Insights / March 19th, 2024

Poor Vendor Due Diligence – A Good Way to Wreck a Deal

Any lawyer who has been involved in corporate M&A for a period of time will be familiar with the process known as due diligence (DD).  Most M&A lawyers will have been involved in conducting the legal DD for a prospective purchaser of either the shares or the assets of a target company.  Purchasers and their M&A lawyers understand the importance and value of thorough DD.

In our experience, the value to vendors of DD conducted on themselves (vendor DD) before going to market is less well appreciated.  DD by a vendor on itself before going into a sale process can contribute major value to a transaction from the perspective of both a vendor and a purchaser. On the other hand, lack of adequate vendor DD will very likely cause problems, sometimes very serious or fatal problems for a potential transaction.

We have been involved in numerous M&A transactions where a vendor has gone to market without first having conducted any or any adequate vendor DD.  We have heard many reasons why vendors resist DD at an early stage including:

  • it will take too much time, cost too much and divert management’s attention from running the business

  • the purchasers will tell us what information they want

  • let’s test the market before we devote the resources and see whether there is a likely purchaser

  • we don’t want to ask a whole lot of questions or get people looking for documents and send out management questionnaires or we will tip off our people that something is going on

  • we don’t want our intended sale to leak to the market

  • if we give out information and no deal happens, our competitors will have our crown jewels

  • we need to get to market now.

These are fair points.  Effort, time and cost will be involved. Where confidentiality is important, there will need to be steps undertaken to preserve confidentiality.   Sometimes the vendor’s advisors might say “we can sort out issues in the context of a purchaser’s DD”.  In deciding whether and to what extent to conduct vendor DD, there is a cost versus benefit assessment to be made.  Invariably, the weight for vendor DD will be on the benefit side.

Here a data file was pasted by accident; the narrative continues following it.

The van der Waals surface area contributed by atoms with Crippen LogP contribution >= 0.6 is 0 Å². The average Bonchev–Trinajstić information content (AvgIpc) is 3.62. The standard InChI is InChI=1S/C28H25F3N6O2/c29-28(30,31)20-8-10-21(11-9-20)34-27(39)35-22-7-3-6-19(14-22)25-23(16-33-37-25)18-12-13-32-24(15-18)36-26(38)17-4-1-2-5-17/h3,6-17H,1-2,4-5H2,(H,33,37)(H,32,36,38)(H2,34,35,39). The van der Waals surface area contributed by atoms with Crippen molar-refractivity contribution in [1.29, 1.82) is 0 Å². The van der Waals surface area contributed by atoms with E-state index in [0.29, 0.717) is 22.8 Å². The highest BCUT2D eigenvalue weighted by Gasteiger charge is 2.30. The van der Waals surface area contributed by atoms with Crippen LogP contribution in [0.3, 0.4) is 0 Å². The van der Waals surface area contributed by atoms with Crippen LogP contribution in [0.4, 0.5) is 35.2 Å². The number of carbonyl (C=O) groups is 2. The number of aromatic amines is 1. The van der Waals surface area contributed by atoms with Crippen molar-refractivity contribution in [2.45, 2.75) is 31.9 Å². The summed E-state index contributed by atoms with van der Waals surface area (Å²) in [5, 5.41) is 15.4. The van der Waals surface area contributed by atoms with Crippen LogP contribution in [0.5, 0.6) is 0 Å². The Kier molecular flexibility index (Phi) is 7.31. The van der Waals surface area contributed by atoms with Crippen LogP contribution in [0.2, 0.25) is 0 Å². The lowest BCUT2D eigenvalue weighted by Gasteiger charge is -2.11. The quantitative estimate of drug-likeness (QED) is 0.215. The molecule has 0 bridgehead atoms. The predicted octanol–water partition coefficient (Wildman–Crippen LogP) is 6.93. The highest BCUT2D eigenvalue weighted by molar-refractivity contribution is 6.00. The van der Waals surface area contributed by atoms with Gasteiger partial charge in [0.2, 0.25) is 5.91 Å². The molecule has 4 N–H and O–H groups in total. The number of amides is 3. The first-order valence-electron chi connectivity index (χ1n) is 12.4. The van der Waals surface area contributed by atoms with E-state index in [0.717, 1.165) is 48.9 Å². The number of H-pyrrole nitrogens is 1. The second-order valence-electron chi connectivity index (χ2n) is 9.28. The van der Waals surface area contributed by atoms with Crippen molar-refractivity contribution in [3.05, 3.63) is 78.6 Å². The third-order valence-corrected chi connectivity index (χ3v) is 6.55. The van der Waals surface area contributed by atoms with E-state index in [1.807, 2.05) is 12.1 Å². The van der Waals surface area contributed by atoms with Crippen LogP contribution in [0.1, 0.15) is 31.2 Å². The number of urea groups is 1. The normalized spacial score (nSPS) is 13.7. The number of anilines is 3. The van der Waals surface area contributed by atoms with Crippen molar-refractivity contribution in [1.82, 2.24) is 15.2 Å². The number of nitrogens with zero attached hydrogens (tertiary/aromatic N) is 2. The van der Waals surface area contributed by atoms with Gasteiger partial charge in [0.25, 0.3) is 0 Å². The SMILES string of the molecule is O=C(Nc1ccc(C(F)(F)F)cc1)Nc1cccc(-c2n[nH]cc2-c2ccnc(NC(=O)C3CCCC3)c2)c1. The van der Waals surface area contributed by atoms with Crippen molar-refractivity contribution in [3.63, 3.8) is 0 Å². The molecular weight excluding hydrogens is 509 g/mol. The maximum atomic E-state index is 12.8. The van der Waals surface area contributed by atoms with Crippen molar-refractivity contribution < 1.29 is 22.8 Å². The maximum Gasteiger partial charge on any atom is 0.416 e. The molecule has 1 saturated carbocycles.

A key element for a vendor in its DD is to identify issues with the company or the sale assets that may be seen as detrimental by potential purchasers and to address and rectify those issues before the sale process commences and certainly before those issues are pointed out by a potential purchaser.  A purchaser pointing out problem issues not identified and addressed by the vendor is a primary reason for delays and additional costs and crucially, for reductions in the purchase price proposed by purchaser (in the vernacular, “chiseling”).  Worse still, a vendor not being well prepared for the purchaser DD process may very well cause the purchaser to walk away from a potential deal.

For more on why vendor DD is so worthwhile and also why vendors should conduct DD on potential purchasers, see here.

This publication has been prepared for general guidance on matters of interest only and does not constitute professional legal advice. You should not act upon the information contained in this publication without obtaining specific professional legal advice. No representation or warranty (express or implied) is given as to the accuracy or completeness of the information contained in this publication and to the extent permitted by law, Cowell Clarke does not accept or assume any liability, responsibility or duty of care for any consequences of you or anyone else acting or refraining to act in relation on the information contained in this publication or for any decision based on it.